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Polynomials: Terms, Exponents, Degrees

Date: 04/18/2002 at 13:37:28
From: Jordan Ransom
Subject: Math help like cubic stuff.

Can you give me an example of 
 1. Linear binomial
 2. Quadratic trinomial
 3. Cubic trinomial
 4. Quadratic monomial
 5. Six-degree binomial
 6. Quadratic binomial
 7. Linear monomial
 8. Cubic binomial
 9. Fourth-degree trinomial
10. Cubic polynomial with four terms.

Thanks for the help.

Date: 04/18/2002 at 15:07:23
From: Doctor Ian
Subject: Re: Math help like cubic stuff.

Hi Jordan,

First, let's do a little translation.  The following are synonyms:

  linear      <=>  first degree
  quadratic   <=>  second degree
  cubic       <=>  third degree

So now the list looks like this:

   1. First-degree binomial
   2. Second-degree trinomial
   3. Third-degree trinomial
   4. Second-degree monomial
   5. Sixth-degree binomial
   6. Second-degree binomial
   7. First-degree monomial
   8. Third-degree binomial
   9. Fourth-degree trinomial
  10. Third-degree polynomial with four terms.
Now let's do another translation.  The following are synonyms:

   monomial     <=>    polynomial with 1 term
   binomial     <=>    polynomial with 2 terms
   trinomial    <=>    polynomial with 3 terms

So now the list looks like this:

   1. First-degree  polynomial  with 2 terms
   2. Second-degree polynomial  with 3 terms
   3. Third-degree  polynomial  with 3 terms
   4. Second-degree polynomial  with 1 term
   5. Sixth-degree  polynomial  with 2 terms
   6. Second-degree polynomial  with 2 terms
   7. First-degree  polynomial  with 1 term
   8. Third-degree  polynomial  with 2 terms
   9. Fourth-degree polynomial  with 3 terms
  10. Third-degree  polynomial  with 4 terms

Now it's starting to look kind of like a table.  

                    Number of terms
                  1         2          3          4   

  First          [7]       [1]

  Second         [4]       [6]        [2]

  Third                    [8]        [3]        [10]

  Fourth                              [9]


  Sixth                    [5]

So basically, once you learn how to fill in _any_ slot in the table, 
you know how to fill _all_ of them in.  So even though this looks like 
a bunch of different kinds of things, they're really all just the same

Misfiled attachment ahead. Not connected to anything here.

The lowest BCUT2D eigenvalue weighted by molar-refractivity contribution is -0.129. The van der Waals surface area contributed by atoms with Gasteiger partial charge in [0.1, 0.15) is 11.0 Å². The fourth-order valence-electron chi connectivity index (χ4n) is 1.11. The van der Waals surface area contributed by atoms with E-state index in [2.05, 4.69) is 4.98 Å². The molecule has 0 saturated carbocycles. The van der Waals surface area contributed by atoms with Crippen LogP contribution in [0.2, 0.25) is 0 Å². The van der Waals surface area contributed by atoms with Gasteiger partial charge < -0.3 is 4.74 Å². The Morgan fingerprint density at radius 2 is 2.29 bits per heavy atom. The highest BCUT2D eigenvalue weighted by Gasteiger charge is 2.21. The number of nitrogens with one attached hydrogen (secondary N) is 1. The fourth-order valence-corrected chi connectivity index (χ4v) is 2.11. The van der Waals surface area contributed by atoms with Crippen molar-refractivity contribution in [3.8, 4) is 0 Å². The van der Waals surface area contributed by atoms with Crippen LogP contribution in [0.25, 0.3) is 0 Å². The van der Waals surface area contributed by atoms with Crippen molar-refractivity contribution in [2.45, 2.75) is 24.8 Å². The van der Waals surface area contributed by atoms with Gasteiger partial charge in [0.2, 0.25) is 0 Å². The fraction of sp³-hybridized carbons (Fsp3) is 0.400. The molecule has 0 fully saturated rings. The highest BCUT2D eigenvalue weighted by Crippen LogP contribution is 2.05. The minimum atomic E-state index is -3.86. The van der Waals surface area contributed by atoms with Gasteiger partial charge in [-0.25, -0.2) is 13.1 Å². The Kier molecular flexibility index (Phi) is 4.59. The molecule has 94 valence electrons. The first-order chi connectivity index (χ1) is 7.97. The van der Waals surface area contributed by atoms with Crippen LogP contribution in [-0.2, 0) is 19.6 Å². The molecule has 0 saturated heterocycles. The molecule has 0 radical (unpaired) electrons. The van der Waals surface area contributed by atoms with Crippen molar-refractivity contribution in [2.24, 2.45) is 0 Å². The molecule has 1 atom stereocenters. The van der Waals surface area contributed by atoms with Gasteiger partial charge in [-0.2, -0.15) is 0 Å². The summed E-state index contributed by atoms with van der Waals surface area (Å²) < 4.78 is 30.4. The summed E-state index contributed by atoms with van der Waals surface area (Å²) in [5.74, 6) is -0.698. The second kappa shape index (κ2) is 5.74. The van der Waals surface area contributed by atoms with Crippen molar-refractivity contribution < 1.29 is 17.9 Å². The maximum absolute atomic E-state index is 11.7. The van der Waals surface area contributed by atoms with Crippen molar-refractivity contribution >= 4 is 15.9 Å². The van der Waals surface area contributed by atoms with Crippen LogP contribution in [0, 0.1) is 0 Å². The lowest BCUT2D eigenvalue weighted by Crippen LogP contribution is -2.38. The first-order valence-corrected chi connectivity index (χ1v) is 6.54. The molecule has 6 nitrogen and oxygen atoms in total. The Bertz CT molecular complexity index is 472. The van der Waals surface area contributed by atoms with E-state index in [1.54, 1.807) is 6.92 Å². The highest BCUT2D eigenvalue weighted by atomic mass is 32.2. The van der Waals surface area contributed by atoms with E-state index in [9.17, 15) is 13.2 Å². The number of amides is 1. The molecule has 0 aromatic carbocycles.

thing, with a couple of knobs (degree and number of terms) that you 
can tweak.

The 'degree' of a term is the sum of the exponents in the term.  
Here are some examples.

   Term              Exponent(s)     Degree
   ----------        -----------     ------
   2                 0                0          [x^0 = 1]
   2x                1                1
   3x^2              2                2
   3x^2y             2,1              3
   3xy^2             1,2              3
   x^9y^4z^4         9,4,4           17

A polynomial is the sum of a bunch of monomials.  (Note that 'poly' 
means many: a 'polygon' is a shape with many sides, a 'polyglot' is 
someone who speaks many languages, a 'polytheist' believes in many 
gods. And 'mono' means 'one': a 'monogamous' person has only one mate, 
a 'monopoly' is when a product is available from only one vendor, a 
'monotheist' believes in only one god.)

So here are some polynomials:

  2x^2 + 3y

  x^2y + xy^2 + xz - 2x + 4


The 'degree' of a polynomial is the _highest_ degree of the monomials 
that make it up. 

What can we do with all this? Well, suppose we want to make a fourth 
degree polynomial with three terms. (This is number 9 on the list.)  
First, we make spaces for the number of terms we want:

  ___ + ___ + ___

Then, we make a monomial with the degree of the polynomial:

    x^4 + ___ + ___

Now just keep adding monomials, being careful not to use an exponent 
higher than the degree of the polynomial:

    x^4 + x + 1

So if this has all made sense to you, you can start cranking out the 
items on your list.  

I hope this helps.  Write back if you'd like to talk more about 
this, or anything else. 

- Doctor Ian, The Math Forum 
Associated Topics:
High School Polynomials

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